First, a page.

Getting closer to the ‘holy grail’ of alternative proteins requires more funding, urges GFI

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Sep 24, 2021 — The Good Food Institute (GFI) is providing US $ 5 million to spur research on alternative proteins – a “powerful and scalable climate solution” that lacks critical funding. New data from the nonprofit shows that public spending on R&D on alternative proteins in 2020 was US $ 55 million. By comparison, public spending on clean energy R&D was US $ 27 billion, or 490 times the public investment in R&D on alternative proteins.

“Thanks to a small number of generous donors, we are doing this by funding open access research that we consider urgent and essential to exist in the public domain,” shares the organization.

“This year, as part of our third annual competitive research grant competition, we are delighted to provide total funding of nearly US $ 5 million to 22 research projects that will bring us closer to the holy grail of alt protein – generating whole cuts of meat and seafood. it goes on.

“Thirteen of these projects focus on cultured meat, two on fermentation and seven on meat of plant origin. These projects will take place in eight different countries on four continents.

Alternative proteins can play a crucial role in this transformation. However, very little public sector funding has been spent on R&D on alternative proteins to date. GFI was only able to fund about 15 percent of the project proposals it received.

Government partnerships with academia and industry, such as India’s efforts to increase its production of algae for the protein, are considered essential.Securing follow-on funding to continue to train and develop viable research careers in the field is essential for progress, underlines GFI.

Private investment alone cannot solve the climate crisis
As GFI points out, scientists, entrepreneurs and engineers around the world are eager to apply their talents to the development of alternative proteins, but many are unable to do so as the relevant training programs have yet to. been funded on a large scale, underlines GFI.

Public funding of open access research that has real-world applications would ensure that private investments are not spent by duplicating core R&D efforts. Public funding will also stimulate economic growth, create jobs, and bring additional public benefits to food safety and security.

Government partnerships with universities and industry are seen as essential to provide funding and training opportunities to develop a skilled technical workforce, GFI points out.

For example, the Indian government and industry have already pledged INR 6,400,000,000 (US $ 87 million) to develop the algae economy in the country, which GFI says presents significant opportunities for the industry. local algae proteins.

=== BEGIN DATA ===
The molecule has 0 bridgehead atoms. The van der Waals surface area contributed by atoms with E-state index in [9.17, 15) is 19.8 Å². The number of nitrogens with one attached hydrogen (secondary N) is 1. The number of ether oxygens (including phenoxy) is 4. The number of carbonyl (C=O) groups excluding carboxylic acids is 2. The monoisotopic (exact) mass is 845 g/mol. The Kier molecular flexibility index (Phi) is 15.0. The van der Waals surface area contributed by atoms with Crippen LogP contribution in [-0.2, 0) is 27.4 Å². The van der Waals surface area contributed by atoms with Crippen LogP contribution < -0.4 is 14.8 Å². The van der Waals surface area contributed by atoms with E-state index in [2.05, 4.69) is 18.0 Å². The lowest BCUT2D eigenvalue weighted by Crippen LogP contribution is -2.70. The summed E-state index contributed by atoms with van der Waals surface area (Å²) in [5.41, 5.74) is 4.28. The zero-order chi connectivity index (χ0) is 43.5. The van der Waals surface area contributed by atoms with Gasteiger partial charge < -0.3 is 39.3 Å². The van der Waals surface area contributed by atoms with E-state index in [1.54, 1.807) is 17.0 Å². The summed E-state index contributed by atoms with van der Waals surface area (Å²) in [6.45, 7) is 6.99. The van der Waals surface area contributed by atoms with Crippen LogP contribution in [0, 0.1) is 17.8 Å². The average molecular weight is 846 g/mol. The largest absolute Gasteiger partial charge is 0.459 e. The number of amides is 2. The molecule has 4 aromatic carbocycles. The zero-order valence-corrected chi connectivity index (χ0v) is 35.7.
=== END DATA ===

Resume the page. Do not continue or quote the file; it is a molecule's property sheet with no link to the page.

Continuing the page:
Since 2019, GFI has funded more than US $ 13 million in open access research into alternative protein research, including 70 separate research projects.

“The scientists leading this research are advancing the science of alternative proteins, creating research consortia, and training students and post-docs to become the next industry leaders,” the organization says.

Technical talent can become a bottleneck without training
Notably, sales of plant-based alternatives are skyrocketing, particularly in Asia, the United States and Europe, with increasing investments in more sophisticated meat alternatives – such as plant-based filet mignon. – as companies develop their toolbox of ingredient solutions with new proteins, such as mushrooms.

But there are still significant technological challenges preventing the commercialization of delicious, affordable, and nutritious alt protein on a global scale.

GFI’s grant program provides essential levers to researchers in a wide variety of fields to help them develop their expertise to solve the challenges of developing and formulating alternative proteins.

About 20% of its grantees did not work directly on alt protein-related research before receiving funding from the GFI, indicating that researchers are able to generate new ideas in this area as long as the funding to pursue these. ideas exist.

GFI has already created its own ecosystem for R&D on alternative proteins, from the launch of the Collaborative Research Directory and its GFIdeas community, to the creation of chapters of the Alt Protein project at leading international universities.

“The demand for research funding from the scientific community is there,” says the organization. “Proportionate government investment is essential to meet this demand, accelerate the pace of alternative protein science, and more quickly unleash the suite of proposed positive climate and economic impacts.” “

“Governments should step in today to support the science that will transform our food system and help mitigate the impacts of climate change. “

By Benjamin Ferrer

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